Washington, D.C.–(Newsfile Corp. – September 30, 2020) – The Securities and Exchange Commission today announced awards to four individuals for total payments of almost $5 million. Each of these whistleblowers provided critical information that alerted the Commission of the alleged wrongdoing and resulted in successful enforcement action. This year the SEC has made a record 39 individual awards of approximately $175 million, more than in any prior fiscal year.
In the first order, a whistleblower was awarded nearly $2.9 million for alerting the Commission to hard-to-detect violations. The whistleblower provided critical information and supporting evidence that conserved SEC time and resources.
In the second order, a whistleblower, a former company insider, was awarded more than $1.7 million. This whistleblower provided extensive and ongoing assistance to the investigative team over the course of the investigation.
In the third order, two whistleblowers were awarded nearly $400,000 for jointly providing a tip and giving continuing assistance during the course of the investigation, including meeting with staff and providing detailed information that helped them understand key documents and identify witnesses. The whistleblowers also internally reported their concerns and suffered personal hardships as a result of the reporting.
“Today marks the end of a record-setting year for the whistleblower program. We’ve made significant strides to further streamline and accelerate the evaluation of claims under the rules, substantially increasing the rate at which whistleblower claims are evaluated and awards are issued,” said Stephanie Avakian, Director of the Division of Enforcement. “We remain committed to rewarding the valuable contributions of whistleblowers in a timely and efficient manner.”
“The awards issued in the last month demonstrate the variety and breadth of tips received from whistleblowers,” added Jane Norberg, Chief of the SEC’s Office of the Whistleblower. “Award recipients in the last month include company outsiders who provided independent analysis, international whistleblowers who shone a light on hard to detect overseas conduct, and company insiders who provided critical information and substantial assistance that helped the Commission better protect investors and the marketplace. And today, the four individuals awarded each provided the tip that sparked the opening of the case.”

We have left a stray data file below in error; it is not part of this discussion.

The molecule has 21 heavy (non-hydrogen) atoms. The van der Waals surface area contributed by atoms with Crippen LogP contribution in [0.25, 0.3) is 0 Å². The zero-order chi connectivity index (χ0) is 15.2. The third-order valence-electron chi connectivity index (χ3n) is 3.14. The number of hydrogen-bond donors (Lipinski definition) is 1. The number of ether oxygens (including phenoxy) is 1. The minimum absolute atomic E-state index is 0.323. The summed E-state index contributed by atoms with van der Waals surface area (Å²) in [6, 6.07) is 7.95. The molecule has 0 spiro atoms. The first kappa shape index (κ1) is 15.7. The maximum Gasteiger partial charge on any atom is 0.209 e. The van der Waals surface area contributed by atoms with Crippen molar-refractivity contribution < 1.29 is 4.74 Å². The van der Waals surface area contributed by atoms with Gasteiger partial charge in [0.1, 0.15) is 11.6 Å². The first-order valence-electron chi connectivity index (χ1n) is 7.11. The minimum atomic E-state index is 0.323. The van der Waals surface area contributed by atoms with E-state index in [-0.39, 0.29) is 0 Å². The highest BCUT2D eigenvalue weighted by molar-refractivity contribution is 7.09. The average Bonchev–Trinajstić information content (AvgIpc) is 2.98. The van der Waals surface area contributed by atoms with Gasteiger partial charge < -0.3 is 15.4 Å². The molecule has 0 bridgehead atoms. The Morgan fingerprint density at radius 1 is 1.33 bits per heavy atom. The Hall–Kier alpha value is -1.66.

The SEC has awarded almost $562 million to 106 individuals since issuing its first award in 2012. All payments are made out of an investor protection fund established by Congress that is financed entirely through monetary sanctions paid to the SEC by securities law violators. No money has been taken or withheld from harmed investors to pay whistleblower awards.
Whistleblowers may be eligible for an award when they voluntarily provide the SEC with original, timely, and credible information that leads to a successful enforcement action. Whistleblower awards can range from 10-30% of the money collected when the monetary sanctions exceed $1 million.
As set forth in the Dodd-Frank Act, the SEC protects the confidentiality of whistleblowers and does not disclose information that could reveal a whistleblower’s identity.
For more information about the whistleblower program and how to report a tip, visit www.sec.gov/whistleblower.